The December Revolt and the Coup D'Etat - 1989
Nicolae Ceausescu's rule came to a violent conclusion in December 1989.
His praetorian guard, the seemingly omnipotent Department of State Security, or Securitate, had proved to be not as powerful as the myth of its invincibility suggested.1
Ceausescu even found it necessary to use the Army to suppress the initial uprising in Timisoara. When the Romanian people rose up, with the belated support of Romanian Army units and senior military officers, to challenge the Conducator, the Securitate was quickly overwhelmed and there was little that it, or Ceausescu, could do to counter the revolutionary forces.
In many ways Ceausescu was a victim of his own ego and the myth of his invulnerability, reinforced by the perception, both in Bucharest and the West, that Romanian citizens were largely docile and politically apathetic. As a result, he came to believe that he could rely primarily on the Securitate to maintain power while alienating the one group that was capable of overthrowing him, the Romanian military.
Ceausescu also misjudged the extent to which the Romanian people could go on suffering severe deprivation in order to achieve his goal of repaying Romania's foreign debts. To the end, Elena and Nicolae Ceausescu never grasped the fact that the more the Romanian people had to endure, and the more ruthless the Securitate was in suppressing the growing unrest and dissent, the more explosive the situation had become.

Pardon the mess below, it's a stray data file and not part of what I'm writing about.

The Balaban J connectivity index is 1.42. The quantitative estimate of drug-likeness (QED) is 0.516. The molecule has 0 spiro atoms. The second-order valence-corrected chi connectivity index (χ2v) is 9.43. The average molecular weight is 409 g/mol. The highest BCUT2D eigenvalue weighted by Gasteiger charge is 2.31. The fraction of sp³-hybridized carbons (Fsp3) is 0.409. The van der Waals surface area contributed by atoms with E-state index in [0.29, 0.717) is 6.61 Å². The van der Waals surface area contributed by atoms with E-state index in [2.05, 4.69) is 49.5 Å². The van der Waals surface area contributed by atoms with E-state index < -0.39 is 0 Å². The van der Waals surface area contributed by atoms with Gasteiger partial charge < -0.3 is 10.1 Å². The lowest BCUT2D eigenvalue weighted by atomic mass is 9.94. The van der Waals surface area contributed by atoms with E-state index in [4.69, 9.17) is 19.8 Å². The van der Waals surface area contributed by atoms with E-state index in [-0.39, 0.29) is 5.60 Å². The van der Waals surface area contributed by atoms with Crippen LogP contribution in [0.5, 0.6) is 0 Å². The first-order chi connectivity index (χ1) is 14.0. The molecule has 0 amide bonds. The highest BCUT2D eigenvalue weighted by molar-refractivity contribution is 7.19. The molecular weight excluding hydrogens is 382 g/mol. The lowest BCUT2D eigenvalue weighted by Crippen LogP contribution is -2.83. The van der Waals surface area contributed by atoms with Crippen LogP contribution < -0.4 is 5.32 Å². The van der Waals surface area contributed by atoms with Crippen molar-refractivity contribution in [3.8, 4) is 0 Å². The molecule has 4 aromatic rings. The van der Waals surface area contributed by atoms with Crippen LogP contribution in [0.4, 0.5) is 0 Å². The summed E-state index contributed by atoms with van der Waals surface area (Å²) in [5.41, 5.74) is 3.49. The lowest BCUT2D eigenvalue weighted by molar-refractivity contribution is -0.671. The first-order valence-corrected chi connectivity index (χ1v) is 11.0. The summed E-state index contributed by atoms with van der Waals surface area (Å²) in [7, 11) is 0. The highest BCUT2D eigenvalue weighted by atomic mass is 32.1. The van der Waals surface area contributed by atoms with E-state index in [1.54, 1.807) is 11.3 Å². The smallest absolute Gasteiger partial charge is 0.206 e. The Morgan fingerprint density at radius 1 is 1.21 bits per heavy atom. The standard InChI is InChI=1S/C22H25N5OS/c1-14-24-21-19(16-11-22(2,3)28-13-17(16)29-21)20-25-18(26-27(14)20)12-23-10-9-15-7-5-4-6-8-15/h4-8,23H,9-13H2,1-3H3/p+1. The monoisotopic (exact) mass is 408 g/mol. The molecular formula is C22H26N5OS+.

The popular revolt and coup of December 1989 will forever be synonymous in Western eyes with the collapse of communism in Eastern Europe. How ironic it must seem then that while the rest of Eastern Europe is experiencing a flowering of democracy, some Romanians feel they are still suffering under a powerful political police apparatus, and a 'neo-Communist' ruler, as the government of President Ion Iliescu is derisively called by some opposition groups.
Many Romanians believe that Iliescu was originally a tool of Moscow's designs in Romania, for there are lingering suspicions that the Soviet Union helped to organize and support the coup, which took place amid the chaos of a mass revolt.
Most recall Ceausescu's numerous policy conflicts with Moscow over the previous 25 years, and wonder whether the Soviet leadership had finally decided to get rid of this thorn in its side. While Moscow clearly supported the coup, there is only patchy and inconclusive evidence that Moscow was involved in preparing or launching the coup using intelligence assets in Romania. By the same token, conflicting versions of events from the principal actors behind Ceausescu's overthrow make a full and accurate accounting of the Securitate's role in the revolution problematic.